Bonds of Promise (The Kallattian Cycle #1), by Andrew D Meredith
All are bound by oaths of pantheon
—mortals, saints, and deity.
For it is by those promises made,
The world of Kallattai
is chained and set free.
Hanen and Rallia Clouw—enterprising mercenaries, caring siblings, and children of a luckless man—only wish to find their place in the world and make an easy coin. Yet too many blame their own bad luck on the Clouws, and everything they have worked for begins to crumble around them. When the man who introduced them to their path rolls into town with an easy opportunity to make them all wealthy and influential, they leap at the chance to hit the road, and put their past behind them once more. Fate has other plans. And the responsibilities they leave to others must be answered for.
Bonds of Promise is Book One in the sprawling epic fantasy series the Kallattian Cycle by Andrew D Meredith—a story of gods, their chosen champions, and dark figures bent on freeing the mortal realms from a fate established by greater beings.
All would-be heroes must give their lives,
or be made folly.
Example to those who’ve still to come,
Through doomed cycle,
Or fated legacy.
My Review (4 out of 5 )
Bonds of Promise is the introductory book to the Kallattian Cycle, the epic saga from Andrew D Meredith. It is a really solid work that serves as a way to introduce the foundational pillars to what it aims to become a high-scope book series, fulfilling that job in a length that is not usual for the genre, as it is shorter than the usual fantasy book (200 pages approx).
After a few pages, you easily get immersed in the story of the Clouws siblings, two homeless children that have overcome their situation through hard-working, and who have established themselves as the leaders of a renowned group of mercenaries, the Sentinels, whose main purpose is to escort different caravans and merchant that travels alongside the world. With that idea, they established a local office, where they need to deal with human nature.
The book starts in a really high moment for the reader, as we see the Sentinels dealing with some monsters, which later are discovered to be goaded by a dissident member of themselves. From that moment, the pace becomes slower, giving us more information about the different groups that populate the world, and their affiliation, and we are also introduced to the Pantheon of Gods by a narrated story.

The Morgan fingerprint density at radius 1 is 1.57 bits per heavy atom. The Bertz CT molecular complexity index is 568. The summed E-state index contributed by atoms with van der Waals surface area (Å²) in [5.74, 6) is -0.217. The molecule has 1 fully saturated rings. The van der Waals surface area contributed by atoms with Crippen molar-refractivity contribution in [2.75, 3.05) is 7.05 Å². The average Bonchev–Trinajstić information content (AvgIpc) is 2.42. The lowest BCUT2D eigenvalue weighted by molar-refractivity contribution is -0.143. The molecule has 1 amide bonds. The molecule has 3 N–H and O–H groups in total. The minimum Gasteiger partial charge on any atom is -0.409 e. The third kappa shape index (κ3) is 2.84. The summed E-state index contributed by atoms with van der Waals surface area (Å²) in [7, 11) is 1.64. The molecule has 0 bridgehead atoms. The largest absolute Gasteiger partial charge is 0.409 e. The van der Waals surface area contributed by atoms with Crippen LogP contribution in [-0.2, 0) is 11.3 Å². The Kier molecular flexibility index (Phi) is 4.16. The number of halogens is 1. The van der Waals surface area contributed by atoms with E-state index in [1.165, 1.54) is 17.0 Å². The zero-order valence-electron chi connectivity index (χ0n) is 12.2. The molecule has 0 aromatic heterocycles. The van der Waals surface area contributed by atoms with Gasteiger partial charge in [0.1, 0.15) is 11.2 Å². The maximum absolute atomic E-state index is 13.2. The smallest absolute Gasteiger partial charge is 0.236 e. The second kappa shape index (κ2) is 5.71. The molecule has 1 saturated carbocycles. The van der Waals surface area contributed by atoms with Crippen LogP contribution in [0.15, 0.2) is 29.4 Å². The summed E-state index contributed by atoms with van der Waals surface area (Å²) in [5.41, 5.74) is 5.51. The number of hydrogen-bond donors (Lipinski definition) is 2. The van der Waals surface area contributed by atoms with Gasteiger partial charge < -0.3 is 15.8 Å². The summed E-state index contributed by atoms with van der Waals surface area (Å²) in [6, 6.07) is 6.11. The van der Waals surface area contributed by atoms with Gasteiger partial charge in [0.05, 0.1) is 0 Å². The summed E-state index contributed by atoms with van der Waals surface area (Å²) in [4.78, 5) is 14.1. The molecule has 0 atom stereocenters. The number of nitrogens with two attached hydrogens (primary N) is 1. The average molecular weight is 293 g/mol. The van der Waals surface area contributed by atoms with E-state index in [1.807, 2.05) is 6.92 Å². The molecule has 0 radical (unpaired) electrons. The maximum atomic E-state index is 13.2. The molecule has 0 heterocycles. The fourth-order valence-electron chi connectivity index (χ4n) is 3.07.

A constant during the full book is trying to introduce the world to us by different methods, as in some snippets at the start of each chapter (see image below). At the same time, the two siblings start developing as characters, as Hanen, the masculine MC has to grow from being a coward to being a real warrior, while Railla clearly takes the spot most of the time, as she is a powerful woman who takes the responsibilities.
Worldbuilding is probably the most ambitious part of this book, as the author is trying to set a base for a long time epic saga, in the scope of Wheel of Time or Stormlight Archive, while certainly doing it in a difficult way, as the length certainly challenges the intention. Despite this, we manage to get a good image of the general world, which can be expanded in subsequent books; but this comes with the prize of making the pace sometimes a little bit weird, which is the main concern in the book.
Still, I think Bonds of Promise is a really enjoyable book for lovers of classic epic fantasy, but with a different twist. Next month, we will return to the Kallattian Cycle with Deeper Faith, going in a once-a-month scheme, so we can get ready for the release in November of the next parts of Kallattian Cycle.
Andrew D. Meredith
Andrew D Meredith’s journey has taken him to many fantastical places. From selling books in the wilds of western Washington to designing and publishing board games in the great white midwest. He’s now committed to the quest he was called to so long ago: the telling of fantastical tales, and bringing to life underestimated characters willing to take on the responsibilities no one else will.